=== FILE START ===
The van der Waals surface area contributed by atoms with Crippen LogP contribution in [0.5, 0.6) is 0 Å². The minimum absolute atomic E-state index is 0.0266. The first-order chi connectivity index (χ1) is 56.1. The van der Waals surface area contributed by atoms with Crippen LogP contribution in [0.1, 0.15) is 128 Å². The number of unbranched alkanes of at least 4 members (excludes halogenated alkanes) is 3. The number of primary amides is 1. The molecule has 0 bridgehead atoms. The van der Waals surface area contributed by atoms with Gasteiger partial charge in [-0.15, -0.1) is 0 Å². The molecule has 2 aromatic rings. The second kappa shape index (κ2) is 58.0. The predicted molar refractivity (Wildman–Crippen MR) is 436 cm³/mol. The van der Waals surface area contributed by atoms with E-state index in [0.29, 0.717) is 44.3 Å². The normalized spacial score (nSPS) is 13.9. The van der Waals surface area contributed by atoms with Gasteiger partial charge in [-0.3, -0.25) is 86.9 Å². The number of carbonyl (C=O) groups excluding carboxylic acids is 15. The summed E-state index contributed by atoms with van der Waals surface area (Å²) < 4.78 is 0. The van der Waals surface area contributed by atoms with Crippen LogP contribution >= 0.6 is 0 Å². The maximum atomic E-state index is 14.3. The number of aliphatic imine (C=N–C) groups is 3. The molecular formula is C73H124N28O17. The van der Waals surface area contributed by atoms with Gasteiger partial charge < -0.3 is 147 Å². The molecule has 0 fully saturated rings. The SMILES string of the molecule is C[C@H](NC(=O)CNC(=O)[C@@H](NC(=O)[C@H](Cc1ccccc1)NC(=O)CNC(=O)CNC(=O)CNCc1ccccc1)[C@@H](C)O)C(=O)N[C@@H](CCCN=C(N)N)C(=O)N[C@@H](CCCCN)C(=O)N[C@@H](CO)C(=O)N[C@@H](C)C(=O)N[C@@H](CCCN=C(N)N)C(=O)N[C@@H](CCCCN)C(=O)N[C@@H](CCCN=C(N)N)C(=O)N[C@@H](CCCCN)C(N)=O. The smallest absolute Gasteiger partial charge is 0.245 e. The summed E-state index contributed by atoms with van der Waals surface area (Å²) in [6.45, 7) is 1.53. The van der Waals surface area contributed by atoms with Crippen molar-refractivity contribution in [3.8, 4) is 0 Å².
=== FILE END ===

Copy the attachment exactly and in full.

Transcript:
The van der Waals surface area contributed by atoms with Crippen LogP contribution in [0.5, 0.6) is 0 Å². The minimum absolute atomic E-state index is 0.0266. The first-order chi connectivity index (χ1) is 56.1. The van der Waals surface area contributed by atoms with Crippen LogP contribution in [0.1, 0.15) is 128 Å². The number of unbranched alkanes of at least 4 members (excludes halogenated alkanes) is 3. The number of primary amides is 1. The molecule has 0 bridgehead atoms. The van der Waals surface area contributed by atoms with Gasteiger partial charge in [-0.15, -0.1) is 0 Å². The molecule has 2 aromatic rings. The second kappa shape index (κ2) is 58.0. The predicted molar refractivity (Wildman–Crippen MR) is 436 cm³/mol. The van der Waals surface area contributed by atoms with E-state index in [0.29, 0.717) is 44.3 Å². The normalized spacial score (nSPS) is 13.9. The van der Waals surface area contributed by atoms with Gasteiger partial charge in [-0.3, -0.25) is 86.9 Å². The number of carbonyl (C=O) groups excluding carboxylic acids is 15. The summed E-state index contributed by atoms with van der Waals surface area (Å²) < 4.78 is 0. The van der Waals surface area contributed by atoms with Crippen LogP contribution >= 0.6 is 0 Å². The maximum atomic E-state index is 14.3. The number of aliphatic imine (C=N–C) groups is 3. The molecular formula is C73H124N28O17. The van der Waals surface area contributed by atoms with Gasteiger partial charge < -0.3 is 147 Å². The molecule has 0 fully saturated rings. The SMILES string of the molecule is C[C@H](NC(=O)CNC(=O)[C@@H](NC(=O)[C@H](Cc1ccccc1)NC(=O)CNC(=O)CNC(=O)CNCc1ccccc1)[C@@H](C)O)C(=O)N[C@@H](CCCN=C(N)N)C(=O)N[C@@H](CCCCN)C(=O)N[C@@H](CO)C(=O)N[C@@H](C)C(=O)N[C@@H](CCCN=C(N)N)C(=O)N[C@@H](CCCCN)C(=O)N[C@@H](CCCN=C(N)N)C(=O)N[C@@H](CCCCN)C(N)=O. The smallest absolute Gasteiger partial charge is 0.245 e. The summed E-state index contributed by atoms with van der Waals surface area (Å²) in [6.45, 7) is 1.53. The van der Waals surface area contributed by atoms with Crippen molar-refractivity contribution in [3.8, 4) is 0 Å².